t was December 1884 and 10-year-old Elizabeth Conway was walking home from school with her younger sister, Clara. They were hurrying along the busy Brainerd streets because they just had to see the Christmas window at Hinkley’s General Store. They reached their destination breathless. There were many people gazing at the beautiful display, but the girls managed to squeeze in to take a look. There were so many wonderful toys in the window, but Elizabeth was staring at the most beautiful sight she had ever seen — a porcelain doll. Lovely blond ringlets fell to the doll’s shoulders and her painted blue eyes seemed to sparkle.
“That little lady is from Paris,” said a voice inside the store.
The girls looked up to see Mr. Hinkley beckoning them inside his store. They followed him shyly inside. Mr. Hinkley then kneeled to their height and said, “I have to show you something.” The grey-haired shop owner then got out a trunk with brass handles and carefully opened it. Inside was what seemed like hundreds of pretty outfits for the doll. Elizabeth had never had such a desire to own something as she did right at that very moment. Something so grand must cost a fortune.
“How much does she cost, Mr. Hinkley?”
“She is $25. But I might give this special doll to a worth girl,” said Mr. Hinkley smiling. The girls knew that they could not afford this doll. They settled on some penny candy and said good-bye to Mr. Hinkley.
Elizabeth and Clara lived on a small farm with their parents and older brother, Jack. As the girls hurried inside the home, Ma was at the stove preparing Christmas dinner. By the time Pa and Jack came in, the girls had finished their homework and the table was set for dinner.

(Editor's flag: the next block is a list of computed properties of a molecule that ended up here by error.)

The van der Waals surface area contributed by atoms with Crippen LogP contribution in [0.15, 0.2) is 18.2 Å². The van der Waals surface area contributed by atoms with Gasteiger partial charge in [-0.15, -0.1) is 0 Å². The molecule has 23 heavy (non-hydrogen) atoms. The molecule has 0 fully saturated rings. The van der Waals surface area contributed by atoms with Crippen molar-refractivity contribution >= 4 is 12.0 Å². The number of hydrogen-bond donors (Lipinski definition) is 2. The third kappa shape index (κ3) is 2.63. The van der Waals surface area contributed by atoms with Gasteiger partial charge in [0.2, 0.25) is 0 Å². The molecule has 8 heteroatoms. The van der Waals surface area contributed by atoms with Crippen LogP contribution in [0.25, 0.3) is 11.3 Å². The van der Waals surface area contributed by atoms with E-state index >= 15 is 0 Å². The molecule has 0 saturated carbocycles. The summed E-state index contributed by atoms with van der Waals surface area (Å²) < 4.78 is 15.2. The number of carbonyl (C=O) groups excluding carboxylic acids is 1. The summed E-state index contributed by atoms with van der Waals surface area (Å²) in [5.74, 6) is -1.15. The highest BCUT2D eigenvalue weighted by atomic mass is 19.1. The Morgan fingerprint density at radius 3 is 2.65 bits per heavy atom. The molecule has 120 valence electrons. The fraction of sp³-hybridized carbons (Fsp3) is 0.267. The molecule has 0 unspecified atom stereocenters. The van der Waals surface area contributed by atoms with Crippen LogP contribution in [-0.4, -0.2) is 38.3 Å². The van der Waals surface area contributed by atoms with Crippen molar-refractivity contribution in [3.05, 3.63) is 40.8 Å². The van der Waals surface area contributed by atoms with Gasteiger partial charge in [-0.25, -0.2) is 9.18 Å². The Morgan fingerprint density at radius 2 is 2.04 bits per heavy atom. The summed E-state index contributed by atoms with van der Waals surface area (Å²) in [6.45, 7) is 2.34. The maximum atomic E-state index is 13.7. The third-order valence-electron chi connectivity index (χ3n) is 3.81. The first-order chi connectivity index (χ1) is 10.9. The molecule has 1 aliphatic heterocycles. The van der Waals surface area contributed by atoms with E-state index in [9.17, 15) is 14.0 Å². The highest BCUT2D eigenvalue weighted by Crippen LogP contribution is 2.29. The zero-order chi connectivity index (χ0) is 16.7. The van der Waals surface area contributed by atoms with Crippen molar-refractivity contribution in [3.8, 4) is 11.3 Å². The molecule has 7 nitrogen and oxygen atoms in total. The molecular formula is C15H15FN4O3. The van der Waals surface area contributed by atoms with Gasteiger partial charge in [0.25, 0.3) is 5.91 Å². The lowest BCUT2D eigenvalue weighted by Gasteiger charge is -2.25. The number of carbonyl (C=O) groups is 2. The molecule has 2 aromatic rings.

“Pa, I saw the most beautiful doll at Hinkley’s today,” said Elizabeth during dinner.
“Must be nice,” Pa said without looking up from his plate.
“Do you think I might get it for Christmas? I would take good care of it.” She saw the sad look on her father’s face and knew that he could not afford the doll.
The dinner was now cleared and the children were nibbling on gingerbread as Ma hung the stockings. She turned as the last stocking was hung saying, “Children, you ought to go to bed now if you want Santa Claus to come.”
The children hurried up the ladders to the loft where their beds were. Now in their night clothes, the children said their prayers and went to bed. They all high hopes for Christmas surprises.
At the first sign of daylight on Christmas morning, the kids rushed to their stockings and began opening their presents. Elizabeth then stood back to look everything over. Among all the gifts, she did not see the doll. She felt sad, but thankful for the gifts she could receive. At that moment, there was a knock on the door.
“I’ll get it,” yelled Elizabeth, as she put on her shawl and opened the door. The girl did not see anyone. Looking down, she saw a package addressed to her. She opened it and gasped when she saw its contents. Inside the package were the doll and trunk. Elizabeth happily picked up her new gift. Before she went back inside though, she hugged her new doll and whispered, “Thank you, Mr. Hinkley.”